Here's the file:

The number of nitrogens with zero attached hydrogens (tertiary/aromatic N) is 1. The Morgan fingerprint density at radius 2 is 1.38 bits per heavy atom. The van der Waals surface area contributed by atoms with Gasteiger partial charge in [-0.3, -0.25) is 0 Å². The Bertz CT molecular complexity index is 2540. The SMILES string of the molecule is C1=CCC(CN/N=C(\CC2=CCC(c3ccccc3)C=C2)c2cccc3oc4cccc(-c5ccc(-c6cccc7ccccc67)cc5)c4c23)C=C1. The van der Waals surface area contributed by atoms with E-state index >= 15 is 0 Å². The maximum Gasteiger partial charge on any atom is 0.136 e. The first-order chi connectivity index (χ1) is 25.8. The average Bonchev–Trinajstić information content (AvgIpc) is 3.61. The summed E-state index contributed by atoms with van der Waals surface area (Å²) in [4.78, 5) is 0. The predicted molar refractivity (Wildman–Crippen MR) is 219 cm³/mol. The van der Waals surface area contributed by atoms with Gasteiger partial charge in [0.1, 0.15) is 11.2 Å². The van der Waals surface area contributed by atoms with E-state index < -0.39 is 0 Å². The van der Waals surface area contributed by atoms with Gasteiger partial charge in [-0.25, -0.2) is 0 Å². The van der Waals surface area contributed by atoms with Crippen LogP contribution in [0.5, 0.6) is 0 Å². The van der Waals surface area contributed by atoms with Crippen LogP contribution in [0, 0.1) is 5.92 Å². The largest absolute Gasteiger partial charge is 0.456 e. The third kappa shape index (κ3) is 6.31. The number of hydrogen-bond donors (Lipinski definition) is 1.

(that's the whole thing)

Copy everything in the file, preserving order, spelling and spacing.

The number of nitrogens with zero attached hydrogens (tertiary/aromatic N) is 1. The Morgan fingerprint density at radius 2 is 1.38 bits per heavy atom. The van der Waals surface area contributed by atoms with Gasteiger partial charge in [-0.3, -0.25) is 0 Å². The Bertz CT molecular complexity index is 2540. The SMILES string of the molecule is C1=CCC(CN/N=C(\CC2=CCC(c3ccccc3)C=C2)c2cccc3oc4cccc(-c5ccc(-c6cccc7ccccc67)cc5)c4c23)C=C1. The van der Waals surface area contributed by atoms with E-state index >= 15 is 0 Å². The maximum Gasteiger partial charge on any atom is 0.136 e. The first-order chi connectivity index (χ1) is 25.8. The average Bonchev–Trinajstić information content (AvgIpc) is 3.61. The summed E-state index contributed by atoms with van der Waals surface area (Å²) in [4.78, 5) is 0. The predicted molar refractivity (Wildman–Crippen MR) is 219 cm³/mol. The van der Waals surface area contributed by atoms with Gasteiger partial charge in [0.1, 0.15) is 11.2 Å². The van der Waals surface area contributed by atoms with E-state index < -0.39 is 0 Å². The van der Waals surface area contributed by atoms with Gasteiger partial charge in [-0.25, -0.2) is 0 Å². The van der Waals surface area contributed by atoms with Crippen LogP contribution in [0.5, 0.6) is 0 Å². The van der Waals surface area contributed by atoms with Crippen LogP contribution in [0, 0.1) is 5.92 Å². The largest absolute Gasteiger partial charge is 0.456 e. The third kappa shape index (κ3) is 6.31. The number of hydrogen-bond donors (Lipinski definition) is 1.